Trump 'Doing Everything That He Can To Push Us Into An Impeachment,' Says Schiff

Amid continued investigations and discussions from Democrats about the possibility of impeachment hearings for President Donald Trump, California Congressman Adam Schiff expressed caution on moving forward with the process for possibly removing the president.

Appearing on NBC's Meet The Press Sunday, Schiff said there was a lot a stake for the House of Representatives regarding impeachment, namely that if Democrats made the move and were unsuccessful and the president were acquitted in the Senate, that it might send a message that Trump's conduct — more precisely, potential charges of obstruction of justice — was not an impeachable offense.

"The jury I'm most worried about, not the Senate because I think that's a preordained conclusion, is the American people. Can we make the case to the American people? I want to make sure that's true before we go down that path because it's going to occupy a year of the nation's time," Schiff told Meet the Press host Chuck Todd

During the segment, Todd read a portion of a column from New York Magazine writer-at-large Andrew Sullivan where he criticized Speaker of the House Nancy Pelosi for continuing to resist calls by some in the Democratic party to begin impeachment proceedings.

"Speaker of the House Nancy Pelosi, moreover, has set an extraordinary precedent: that clear evidence, meticulously collected, that a president has committed what she calls "crimes against the Constitution" does not constitute sufficient grounds for impeachment, even when those crimes were designed to cover up an alliance with a foreign power. If more than that is needed, the impeachment power has effectively been nullified," Sullivan wrote.

After reading the quote, Todd added, "this gets to the argument — regardless of what you think happens in the Senate, that you are setting a bad precedent by not... If you believe these are impeachable offenses then you are setting a bad precedent if you don't do it."

"There is great weight to the argument that this is the strongest form of censure that we have," Schiff replied. "If we don't use it, what message does that send to the next generation? I worry equally Chuck about taking impeachment case to trial, losing that case, having the president acquitted and having an adjudication that this conduct is not impeachable. So there's not a simple answer here."

EXCLUSIVE: Rep. Adam Schiff says there is "no simple answer" to impeachment #MTP @RepAdamSchiff: "I worry ... about taking impeachment case to trial, losing that case, having the president acquitted and having an adjudication that this conduct is not impeachable."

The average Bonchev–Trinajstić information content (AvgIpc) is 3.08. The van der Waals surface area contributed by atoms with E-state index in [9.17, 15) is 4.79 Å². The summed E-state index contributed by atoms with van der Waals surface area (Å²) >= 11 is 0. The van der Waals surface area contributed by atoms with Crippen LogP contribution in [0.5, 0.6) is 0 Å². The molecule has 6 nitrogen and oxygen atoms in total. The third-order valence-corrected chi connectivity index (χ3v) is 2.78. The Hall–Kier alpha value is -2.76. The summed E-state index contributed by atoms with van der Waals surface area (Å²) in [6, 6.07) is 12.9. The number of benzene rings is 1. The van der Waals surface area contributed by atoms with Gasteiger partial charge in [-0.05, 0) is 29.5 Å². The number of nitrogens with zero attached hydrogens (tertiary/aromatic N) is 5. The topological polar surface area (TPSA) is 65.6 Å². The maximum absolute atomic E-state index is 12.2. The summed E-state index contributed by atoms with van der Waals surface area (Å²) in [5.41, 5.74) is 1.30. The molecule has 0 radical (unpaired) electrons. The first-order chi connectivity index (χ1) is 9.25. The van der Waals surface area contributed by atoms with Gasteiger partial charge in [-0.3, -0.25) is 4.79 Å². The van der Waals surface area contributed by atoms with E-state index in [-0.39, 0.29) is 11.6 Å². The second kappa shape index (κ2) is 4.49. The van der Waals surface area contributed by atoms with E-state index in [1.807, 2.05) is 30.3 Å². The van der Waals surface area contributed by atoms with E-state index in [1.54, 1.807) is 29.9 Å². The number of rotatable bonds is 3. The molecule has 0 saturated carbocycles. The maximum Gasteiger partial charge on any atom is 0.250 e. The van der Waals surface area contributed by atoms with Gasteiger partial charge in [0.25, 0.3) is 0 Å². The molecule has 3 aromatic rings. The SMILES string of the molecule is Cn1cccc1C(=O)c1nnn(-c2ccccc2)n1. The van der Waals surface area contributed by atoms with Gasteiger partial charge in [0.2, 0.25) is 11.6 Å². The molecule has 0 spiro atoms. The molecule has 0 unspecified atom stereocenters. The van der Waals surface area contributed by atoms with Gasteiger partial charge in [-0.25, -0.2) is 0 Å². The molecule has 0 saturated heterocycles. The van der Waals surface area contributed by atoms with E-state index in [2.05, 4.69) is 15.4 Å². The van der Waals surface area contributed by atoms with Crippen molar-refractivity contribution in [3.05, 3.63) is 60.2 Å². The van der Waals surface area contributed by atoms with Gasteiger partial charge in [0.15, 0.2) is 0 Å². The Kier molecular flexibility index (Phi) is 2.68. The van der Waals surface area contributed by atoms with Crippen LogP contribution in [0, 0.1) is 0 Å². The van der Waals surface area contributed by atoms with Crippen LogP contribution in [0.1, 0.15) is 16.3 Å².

— Meet the Press (@MeetThePress) July 28, 2019

Todd later asked Schiff if he felt there was a time limit on impeachment.

"In a Constitutional sense, justice delayed is justice denied," Schiff replied. "They are doing everything they can to obstruct the congressional investigation, having obstructed justice. So it may get to a point in the fall where we decide, 'Look he is violating a different provision of the Constitution' by obstructing Congress in its lawful and Constitutional duty."

Schiff added that in that situation it wouldn't be a crime but a misdemeanor, which isn't a lesser crime according to the Founding Fathers.

"This is why I say the president is doing everything he can to push us into an impeachment because if we can't get adequate answers from the court in time, that in of itself will be an impeachable offense," he said.

Schiff comments come days after Pelosi insisted to reporters that she was not trying to "run out the clock" for impeaching Trump, but that she was waiting until all information had been gathered and once that happened a "decision will be made in a timely fashion."

Later in the segment, Todd asked the congressman where the House currently stands in the investigations connected to Trump and if it constitutes the beginning of impeachment proceedings: "Where we are now is most accurately described as preliminary to a judicial proceeding, that proceeding being a potential impeachment."

Schiff said "in his mind" in order to indict and impeach Trump, Congress needs to be at the point where "they can make the case."

"There's no making the case to the cult of the president's personality that is the Senate GOP, but we should at least be able to make the case to the American people. And I'd like to see the evidence so I'm confident that we can do that before we say we're ready to charge the president of the United States," he said.

Adam Schiff
Congressman Adam Schiff speaks at the grand opening of the Irmas Family Campus at LA Family Housing at The Irmas Family Campus on May 30, 2019 in North Hollywood, California. Michael Tullberg/Getty